Introduction to PFPs
NFTs have taken up a lot of our mind space this past year despite the drop in value of many of them. However, if NFTs are primarily seen as art, there are many parallels to the current art world. And fortunately or not, we need to introduce another acronym, the PFP, which stands for profile pics.
As we previously wrote, artists whose careers grew up online like Kaws, Takashi Murakami, Daniel Arsham and others, have made their names not in creating museum works but rather through appealing to the masses. While these artists create unique pieces for their traditional collectors, their majority income comes from prints, multiples, and editions, usually in a series of between 50 and 1000, typically signed and numbered, and very friendly for social media.
Driven by Social Media
In our Instagram obsessed society, we want instant recognition and instant credibility. We don’t want people to ask, “What artist is that?” or “What brand is that?” We don’t want to be posting our artworks only to be publicly humiliated that we bought a forgery. Artists, like Kaws, sell out his prints for nearly $10,000 per drop, a number that took art legends like Warhol and Lichtenstein decades to achieve in auction. Prints and editions are easier for today’s growing amateur collector base because they are recognizable, well documented, and while they are limited, others have them and are actively posting them and or reposting them.
The NFT world has noticed this trend and projects that feature PFPs, which are easily displayed and recognized, have started to take hold. Some of the most recognizable NFTs are PFP projects including Crypto Punks, Bored Ape Yacht Club, Meebits, Pudgy Penguins, Sup Ducks, and more.
Prints, Editions, and Multiples Rule
Unlike traditional NFTs which are usually one-off unique works, PFPs are part of a larger series, similar to prints, multiples, and editions. Each PFP is slightly different as no two are the same, for example, and are algorithmically tweaked to ensure this uniqueness; the equivalent of art’s “hand finished multiples.” The simplicity of PFPs leads to their popularity; everyone knows what a profile picture is. This popularity and desire to stand out, but not too much, leads to the popularity of these projects. Sup Ducks sold out within 48 hours bringing in more than $1.5 million.
Like today’s’ popular art, where Kaws utilizes the Simpsons, Smurfs, and Mickey Mouse for his inspiration, PFP projects like “Bored Apes” and “SupDucks” taps into that same nostalgia, the TV shows, movies, and especially cartoons that aired in the ’80s and ’90s, when both buyer and seller were still kids.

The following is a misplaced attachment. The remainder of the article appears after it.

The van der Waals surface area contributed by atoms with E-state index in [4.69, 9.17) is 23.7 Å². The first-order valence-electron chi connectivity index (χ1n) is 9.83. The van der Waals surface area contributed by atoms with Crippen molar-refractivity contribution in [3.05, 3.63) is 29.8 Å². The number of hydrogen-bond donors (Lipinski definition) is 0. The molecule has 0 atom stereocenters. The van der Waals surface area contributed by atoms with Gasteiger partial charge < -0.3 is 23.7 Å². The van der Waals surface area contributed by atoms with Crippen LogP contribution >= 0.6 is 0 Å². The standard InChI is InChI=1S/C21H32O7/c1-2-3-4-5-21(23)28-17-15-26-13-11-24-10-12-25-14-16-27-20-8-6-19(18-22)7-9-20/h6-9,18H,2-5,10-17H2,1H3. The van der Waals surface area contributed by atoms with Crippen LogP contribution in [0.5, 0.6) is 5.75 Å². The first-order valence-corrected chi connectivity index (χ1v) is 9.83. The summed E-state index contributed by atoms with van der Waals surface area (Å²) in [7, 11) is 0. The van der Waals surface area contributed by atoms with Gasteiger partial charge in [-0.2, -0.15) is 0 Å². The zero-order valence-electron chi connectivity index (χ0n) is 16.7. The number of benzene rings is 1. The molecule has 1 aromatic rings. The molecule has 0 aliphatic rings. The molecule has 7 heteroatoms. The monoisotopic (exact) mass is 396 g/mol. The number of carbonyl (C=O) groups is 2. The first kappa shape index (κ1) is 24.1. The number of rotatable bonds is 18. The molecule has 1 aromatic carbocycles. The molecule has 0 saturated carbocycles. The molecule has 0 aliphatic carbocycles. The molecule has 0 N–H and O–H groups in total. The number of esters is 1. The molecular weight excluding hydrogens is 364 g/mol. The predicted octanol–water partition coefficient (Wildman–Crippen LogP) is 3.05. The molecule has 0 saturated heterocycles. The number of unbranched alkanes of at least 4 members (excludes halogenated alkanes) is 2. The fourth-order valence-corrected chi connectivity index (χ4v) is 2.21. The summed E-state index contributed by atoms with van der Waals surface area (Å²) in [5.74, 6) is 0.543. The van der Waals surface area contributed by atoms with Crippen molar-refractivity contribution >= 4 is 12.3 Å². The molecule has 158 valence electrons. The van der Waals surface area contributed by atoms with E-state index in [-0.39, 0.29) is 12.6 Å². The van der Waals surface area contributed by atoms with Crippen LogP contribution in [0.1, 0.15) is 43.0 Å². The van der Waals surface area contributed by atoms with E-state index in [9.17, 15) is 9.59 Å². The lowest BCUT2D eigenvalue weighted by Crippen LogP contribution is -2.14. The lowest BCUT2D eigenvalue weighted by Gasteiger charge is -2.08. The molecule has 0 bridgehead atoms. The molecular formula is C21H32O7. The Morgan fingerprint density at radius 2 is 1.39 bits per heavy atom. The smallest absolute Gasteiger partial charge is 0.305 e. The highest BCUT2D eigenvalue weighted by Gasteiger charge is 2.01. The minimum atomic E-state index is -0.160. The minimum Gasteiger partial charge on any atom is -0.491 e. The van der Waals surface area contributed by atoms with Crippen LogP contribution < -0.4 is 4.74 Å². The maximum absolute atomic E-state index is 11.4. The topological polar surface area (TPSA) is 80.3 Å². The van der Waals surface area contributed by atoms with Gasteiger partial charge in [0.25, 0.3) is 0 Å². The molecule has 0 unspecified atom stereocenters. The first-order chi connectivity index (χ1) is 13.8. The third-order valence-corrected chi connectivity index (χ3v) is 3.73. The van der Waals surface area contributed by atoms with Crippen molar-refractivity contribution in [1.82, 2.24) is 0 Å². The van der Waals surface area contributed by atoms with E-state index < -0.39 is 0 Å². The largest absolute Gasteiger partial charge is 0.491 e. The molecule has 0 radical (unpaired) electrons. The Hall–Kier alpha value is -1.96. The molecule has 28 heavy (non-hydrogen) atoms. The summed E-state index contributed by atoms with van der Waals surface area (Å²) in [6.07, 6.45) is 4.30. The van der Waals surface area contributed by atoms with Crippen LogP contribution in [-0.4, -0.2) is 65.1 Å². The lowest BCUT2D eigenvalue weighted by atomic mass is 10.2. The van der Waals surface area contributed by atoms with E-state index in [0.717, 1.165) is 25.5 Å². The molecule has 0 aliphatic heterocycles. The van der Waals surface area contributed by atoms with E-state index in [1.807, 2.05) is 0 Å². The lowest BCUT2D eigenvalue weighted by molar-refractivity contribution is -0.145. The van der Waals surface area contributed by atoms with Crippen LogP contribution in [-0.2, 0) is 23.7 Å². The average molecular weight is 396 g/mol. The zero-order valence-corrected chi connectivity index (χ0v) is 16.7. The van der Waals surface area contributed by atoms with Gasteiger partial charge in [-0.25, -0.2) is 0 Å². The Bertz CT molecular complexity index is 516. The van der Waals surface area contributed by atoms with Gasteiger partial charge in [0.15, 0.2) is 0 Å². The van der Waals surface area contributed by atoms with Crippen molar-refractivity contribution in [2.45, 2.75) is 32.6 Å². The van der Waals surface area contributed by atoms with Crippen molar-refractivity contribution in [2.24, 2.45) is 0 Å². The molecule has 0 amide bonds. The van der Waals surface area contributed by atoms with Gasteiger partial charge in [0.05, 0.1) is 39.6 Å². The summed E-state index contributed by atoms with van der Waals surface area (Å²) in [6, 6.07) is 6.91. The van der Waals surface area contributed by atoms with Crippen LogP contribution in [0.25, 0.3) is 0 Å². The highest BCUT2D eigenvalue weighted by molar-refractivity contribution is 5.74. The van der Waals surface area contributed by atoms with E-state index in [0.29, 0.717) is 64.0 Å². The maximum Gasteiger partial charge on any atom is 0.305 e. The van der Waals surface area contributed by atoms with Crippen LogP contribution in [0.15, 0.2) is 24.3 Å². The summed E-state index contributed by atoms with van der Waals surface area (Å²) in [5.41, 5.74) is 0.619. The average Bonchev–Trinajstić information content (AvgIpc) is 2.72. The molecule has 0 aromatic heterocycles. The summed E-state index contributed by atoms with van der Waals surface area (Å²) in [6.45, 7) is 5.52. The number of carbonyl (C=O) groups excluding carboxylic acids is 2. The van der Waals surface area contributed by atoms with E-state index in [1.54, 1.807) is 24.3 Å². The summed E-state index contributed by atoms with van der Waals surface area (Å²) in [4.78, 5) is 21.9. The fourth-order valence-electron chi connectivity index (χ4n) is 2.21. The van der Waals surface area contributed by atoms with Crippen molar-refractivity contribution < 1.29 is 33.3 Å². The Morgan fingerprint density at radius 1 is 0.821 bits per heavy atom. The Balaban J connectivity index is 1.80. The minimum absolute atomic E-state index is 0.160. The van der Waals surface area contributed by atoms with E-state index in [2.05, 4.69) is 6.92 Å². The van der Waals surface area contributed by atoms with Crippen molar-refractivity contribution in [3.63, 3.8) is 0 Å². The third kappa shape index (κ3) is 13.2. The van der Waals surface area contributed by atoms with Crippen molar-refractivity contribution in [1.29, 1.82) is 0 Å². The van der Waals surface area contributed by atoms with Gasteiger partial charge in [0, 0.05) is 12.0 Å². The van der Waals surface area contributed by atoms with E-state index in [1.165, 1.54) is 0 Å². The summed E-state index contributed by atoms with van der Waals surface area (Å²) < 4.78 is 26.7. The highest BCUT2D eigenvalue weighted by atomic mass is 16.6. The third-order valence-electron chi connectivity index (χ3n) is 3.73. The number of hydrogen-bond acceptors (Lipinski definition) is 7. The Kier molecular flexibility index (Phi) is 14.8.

Again, like art, the NFT projects that are most hyped are typically the most coveted. Many collectors turn to Twitter for advice and recommendations. GaryVee recently tweeted about EtherRock, a series of clip art rocks, that drove the price up twenty times. If Rohan Gharegozlou from Dapper Labs, the company behind CryptoKitties and NBA Top Shot, is to tweet about something it will most likely sell out as Berk Ozdemir found out, the creator of Bastard GAN Punks. As other artists have learned, the NFT space thrives on FOMO. Typically if a project sells out in seconds, many “flippers” can easily double their money on eBay or other resale platforms.
However, like artists, the PFP purchase is the beginning. Most PFPs offer some basic perks: access to a hidden Discord channel, exclusive content, along with the commercial rights to the NFT. The Zenft project where 8888 unique Bonsai were created, sold out in less than an hour on June 1, netting the team more than $2 million, created new perks for NFT owners, AR and VR versions.
The artist’s analogy is that we start with a $10 shirt from Uniqlo, then a $250 400% Be@rbrick, then a $1000 1000% Be@rbrick, then a small print for $2500, then a large print for $6000, then a numbered and limited edition toy (probably in wood) for between 15-20K, then, if you ever get there, the print portfolios for $30-50k, and then originals and bronze sculptures for the price of a small (or large) house.
We’ve seen this play out before in the art world and the winners will be the ones that can identify what the NFT equivalent will be. In this case PFPs are the artists’ prints, editions, and multiples. Artists out there, what are you thinking? Are you seeing the parallel evolution between the art world and the NFT world? What’s your take on NFTs? How can you utilize the internet to better serve you?